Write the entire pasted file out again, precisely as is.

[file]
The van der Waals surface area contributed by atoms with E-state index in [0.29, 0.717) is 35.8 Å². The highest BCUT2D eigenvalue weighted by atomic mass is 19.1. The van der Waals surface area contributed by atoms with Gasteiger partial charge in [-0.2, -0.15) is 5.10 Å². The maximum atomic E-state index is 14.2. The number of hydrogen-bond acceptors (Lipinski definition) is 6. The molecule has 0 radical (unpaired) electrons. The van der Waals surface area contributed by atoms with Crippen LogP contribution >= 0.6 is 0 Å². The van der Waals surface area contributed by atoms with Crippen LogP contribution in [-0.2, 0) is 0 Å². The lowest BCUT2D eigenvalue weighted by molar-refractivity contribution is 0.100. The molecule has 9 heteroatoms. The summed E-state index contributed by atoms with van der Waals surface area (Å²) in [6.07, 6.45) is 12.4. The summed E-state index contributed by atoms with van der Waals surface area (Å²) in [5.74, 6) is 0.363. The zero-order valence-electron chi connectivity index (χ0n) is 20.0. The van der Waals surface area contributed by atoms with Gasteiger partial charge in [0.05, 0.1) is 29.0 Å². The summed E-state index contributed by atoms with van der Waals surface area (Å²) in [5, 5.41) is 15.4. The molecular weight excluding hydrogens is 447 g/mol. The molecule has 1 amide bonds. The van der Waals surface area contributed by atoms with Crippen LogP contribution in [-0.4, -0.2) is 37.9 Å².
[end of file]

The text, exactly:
The van der Waals surface area contributed by atoms with E-state index in [0.29, 0.717) is 35.8 Å². The highest BCUT2D eigenvalue weighted by atomic mass is 19.1. The van der Waals surface area contributed by atoms with Gasteiger partial charge in [-0.2, -0.15) is 5.10 Å². The maximum atomic E-state index is 14.2. The number of hydrogen-bond acceptors (Lipinski definition) is 6. The molecule has 0 radical (unpaired) electrons. The van der Waals surface area contributed by atoms with Crippen LogP contribution >= 0.6 is 0 Å². The van der Waals surface area contributed by atoms with Crippen LogP contribution in [-0.2, 0) is 0 Å². The lowest BCUT2D eigenvalue weighted by molar-refractivity contribution is 0.100. The molecule has 9 heteroatoms. The summed E-state index contributed by atoms with van der Waals surface area (Å²) in [6.07, 6.45) is 12.4. The summed E-state index contributed by atoms with van der Waals surface area (Å²) in [5.74, 6) is 0.363. The zero-order valence-electron chi connectivity index (χ0n) is 20.0. The van der Waals surface area contributed by atoms with Gasteiger partial charge in [0.05, 0.1) is 29.0 Å². The summed E-state index contributed by atoms with van der Waals surface area (Å²) in [5, 5.41) is 15.4. The molecular weight excluding hydrogens is 447 g/mol. The molecule has 1 amide bonds. The van der Waals surface area contributed by atoms with Crippen LogP contribution in [-0.4, -0.2) is 37.9 Å².